Two years ago the Boston Globe published an article about raising chickens in an urban setting. There were pictures of mail-order coops, happy poultry owners and their chickens, and beautiful eggs. I was hooked.. but some background.
My oldest step-daughter, Sharon, raises chickens in upstate New York on a 27 acre farm where she has a huge vegetable garden, has run a successful CSA, and with her husband Eric, has 4 wonderful boys under 8. It's a busy life and they are working hard at sustainable living. Unlike Sharon, her mother, Naomi,and I live in Beverly, MA, a city of 35,000 20 miles north of Boston, where we raised Sharon and her sisters. We have a lovely 100 year old house in downtown Beverly, in the Prospect Hill section, where we can walk downtown or to the beach in a matter of minutes. Hardly a farm..
We raise vegetables at the local community garden (our yard is too shady) and enjoy the simple pleasures of watching the world go by on our front porch. Chickens were never in the picture...
But as time went on and I spent more time at Sharon's and sampled the delight of free range eggs I began to think it might be fun to have a few chickens of our own. Great eggs, animals that would eat the bugs in the yard, and all that free compost! A no-brainer! Except that Naomi was dead set against it. I showed her the Boston Globe article, http://www.boston.com/news/world/articles/2006/02/12/poultry_owners_find_an_urban_coop/ and the answer was a firm NO.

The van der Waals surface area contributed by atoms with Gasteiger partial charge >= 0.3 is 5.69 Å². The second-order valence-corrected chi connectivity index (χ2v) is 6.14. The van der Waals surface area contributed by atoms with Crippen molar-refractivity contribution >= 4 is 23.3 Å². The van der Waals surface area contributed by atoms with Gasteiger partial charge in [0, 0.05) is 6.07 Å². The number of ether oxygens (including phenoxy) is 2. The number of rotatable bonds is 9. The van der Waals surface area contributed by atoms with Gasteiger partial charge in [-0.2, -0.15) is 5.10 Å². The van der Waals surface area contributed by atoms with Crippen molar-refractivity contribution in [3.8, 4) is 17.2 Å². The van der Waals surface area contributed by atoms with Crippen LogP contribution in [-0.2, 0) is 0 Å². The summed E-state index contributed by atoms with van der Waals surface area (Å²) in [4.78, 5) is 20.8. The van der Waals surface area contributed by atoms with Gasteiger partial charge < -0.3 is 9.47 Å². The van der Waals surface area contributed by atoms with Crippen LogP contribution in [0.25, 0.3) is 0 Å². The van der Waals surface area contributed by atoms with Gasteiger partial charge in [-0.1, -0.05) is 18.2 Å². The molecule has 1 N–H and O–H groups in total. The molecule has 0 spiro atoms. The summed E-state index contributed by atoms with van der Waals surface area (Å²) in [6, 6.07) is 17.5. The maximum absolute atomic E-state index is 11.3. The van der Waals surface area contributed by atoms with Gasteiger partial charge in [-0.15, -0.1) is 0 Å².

I'll spare you the details but let's say it took me a full year to convince her that getting chickens was a good idea. In the end, she agreed to give it a try, mostly because she wanted me to be happy... She hasn't regret her decision...
So how did we make this happen in a city where chickens aren't exactly running around in most yards? The first stop was to pick Sharon's brain and search the internet for what others were doing. I soon found out that some municipalities have no rules on poultry and some have definite regulations. I needed to see what regulations Beverly had so headed off to City Hall in January 2007. I was immediately sent to the Board of Health where they gave me an application and told me that with $25, a plot plan, and the blessing of the Animal Control Officer m application would be presented to the Board of Health who would make a final decision.
I was quite discouraged when I met with the Animal Control Officer, especially when he learned I lived 'downtown' and not in one of the more suburban neighborhoods. An 8000 sq. ft. lot is not that big and he was concerned there wouldn't be enough space for the coop. He told me that the abutters had to approve of me getting chickens and that would go a long way in getting me approved.
So, on Super Bowl Sunday, 2007, I visited al my abutters, and presented my case. I also gave them a letter outlilning my plan with some 'facts and figures' about home poultry raising. For the neighbors I knew really well I baked some chicken shaped cookies (hey, who said I had to play fair!) to make my case. Without an exception everybody was excited and encouraged my plan.
With this vote of approval and renewed hope, I had the Animal Control Officer, Jim Lindley, visit my house on a cold Februrary day. I presented my plan, showed him my plans for the coop, and told him all my neighbors supported the chickens. With that information he gave me the clearances for the coop placement, discussed waste disposal (I was composting), and told me that the Board would make the fnal decision at my March hearing. But having abutter approval was really key and that my application looked good.
And that is exactly what happened.. at the March hearing I presented my case and reviewed my plan. I was asked a few questions and a week later I received my certificate to keep 4 chickens. Six weeks later the chicks arrived and my life hasn't been the same since! Next time I'll talk about 'the girls'...